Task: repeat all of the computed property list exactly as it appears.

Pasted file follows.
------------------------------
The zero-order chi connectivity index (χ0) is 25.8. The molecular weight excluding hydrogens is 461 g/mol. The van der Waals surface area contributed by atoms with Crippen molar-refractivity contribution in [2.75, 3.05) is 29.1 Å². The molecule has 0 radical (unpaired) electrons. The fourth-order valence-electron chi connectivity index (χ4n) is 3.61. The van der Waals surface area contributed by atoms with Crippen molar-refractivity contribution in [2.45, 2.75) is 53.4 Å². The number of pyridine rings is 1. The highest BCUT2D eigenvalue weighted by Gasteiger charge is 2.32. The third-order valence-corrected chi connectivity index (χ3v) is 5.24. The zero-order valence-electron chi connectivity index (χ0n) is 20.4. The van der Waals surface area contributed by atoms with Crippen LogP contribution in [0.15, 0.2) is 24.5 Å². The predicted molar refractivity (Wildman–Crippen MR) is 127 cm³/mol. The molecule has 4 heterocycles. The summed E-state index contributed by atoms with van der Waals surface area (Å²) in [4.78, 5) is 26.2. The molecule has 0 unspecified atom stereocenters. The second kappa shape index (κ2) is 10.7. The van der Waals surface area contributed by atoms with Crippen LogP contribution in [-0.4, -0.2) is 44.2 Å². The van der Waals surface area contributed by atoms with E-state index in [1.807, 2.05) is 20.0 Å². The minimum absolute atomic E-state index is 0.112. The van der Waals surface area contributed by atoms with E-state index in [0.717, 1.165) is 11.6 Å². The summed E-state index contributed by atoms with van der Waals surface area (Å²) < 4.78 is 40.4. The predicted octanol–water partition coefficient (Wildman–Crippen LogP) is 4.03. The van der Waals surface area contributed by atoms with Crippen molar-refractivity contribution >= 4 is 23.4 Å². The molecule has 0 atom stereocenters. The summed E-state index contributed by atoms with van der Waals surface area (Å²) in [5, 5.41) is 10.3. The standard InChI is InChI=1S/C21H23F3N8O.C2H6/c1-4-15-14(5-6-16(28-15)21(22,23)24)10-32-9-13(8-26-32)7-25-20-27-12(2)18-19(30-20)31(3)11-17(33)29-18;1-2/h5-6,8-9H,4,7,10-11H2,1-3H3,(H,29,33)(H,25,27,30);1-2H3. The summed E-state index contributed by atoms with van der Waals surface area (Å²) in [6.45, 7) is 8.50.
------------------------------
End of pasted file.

The zero-order chi connectivity index (χ0) is 25.8. The molecular weight excluding hydrogens is 461 g/mol. The van der Waals surface area contributed by atoms with Crippen molar-refractivity contribution in [2.75, 3.05) is 29.1 Å². The molecule has 0 radical (unpaired) electrons. The fourth-order valence-electron chi connectivity index (χ4n) is 3.61. The van der Waals surface area contributed by atoms with Crippen molar-refractivity contribution in [2.45, 2.75) is 53.4 Å². The number of pyridine rings is 1. The highest BCUT2D eigenvalue weighted by Gasteiger charge is 2.32. The third-order valence-corrected chi connectivity index (χ3v) is 5.24. The zero-order valence-electron chi connectivity index (χ0n) is 20.4. The van der Waals surface area contributed by atoms with Crippen LogP contribution in [0.15, 0.2) is 24.5 Å². The predicted molar refractivity (Wildman–Crippen MR) is 127 cm³/mol. The molecule has 4 heterocycles. The summed E-state index contributed by atoms with van der Waals surface area (Å²) in [4.78, 5) is 26.2. The molecule has 0 unspecified atom stereocenters. The second kappa shape index (κ2) is 10.7. The van der Waals surface area contributed by atoms with Crippen LogP contribution in [-0.4, -0.2) is 44.2 Å². The van der Waals surface area contributed by atoms with E-state index in [1.807, 2.05) is 20.0 Å². The minimum absolute atomic E-state index is 0.112. The van der Waals surface area contributed by atoms with E-state index in [0.717, 1.165) is 11.6 Å². The summed E-state index contributed by atoms with van der Waals surface area (Å²) < 4.78 is 40.4. The predicted octanol–water partition coefficient (Wildman–Crippen LogP) is 4.03. The van der Waals surface area contributed by atoms with Crippen molar-refractivity contribution >= 4 is 23.4 Å². The molecule has 0 atom stereocenters. The summed E-state index contributed by atoms with van der Waals surface area (Å²) in [5, 5.41) is 10.3. The standard InChI is InChI=1S/C21H23F3N8O.C2H6/c1-4-15-14(5-6-16(28-15)21(22,23)24)10-32-9-13(8-26-32)7-25-20-27-12(2)18-19(30-20)31(3)11-17(33)29-18;1-2/h5-6,8-9H,4,7,10-11H2,1-3H3,(H,29,33)(H,25,27,30);1-2H3. The summed E-state index contributed by atoms with van der Waals surface area (Å²) in [6.45, 7) is 8.50.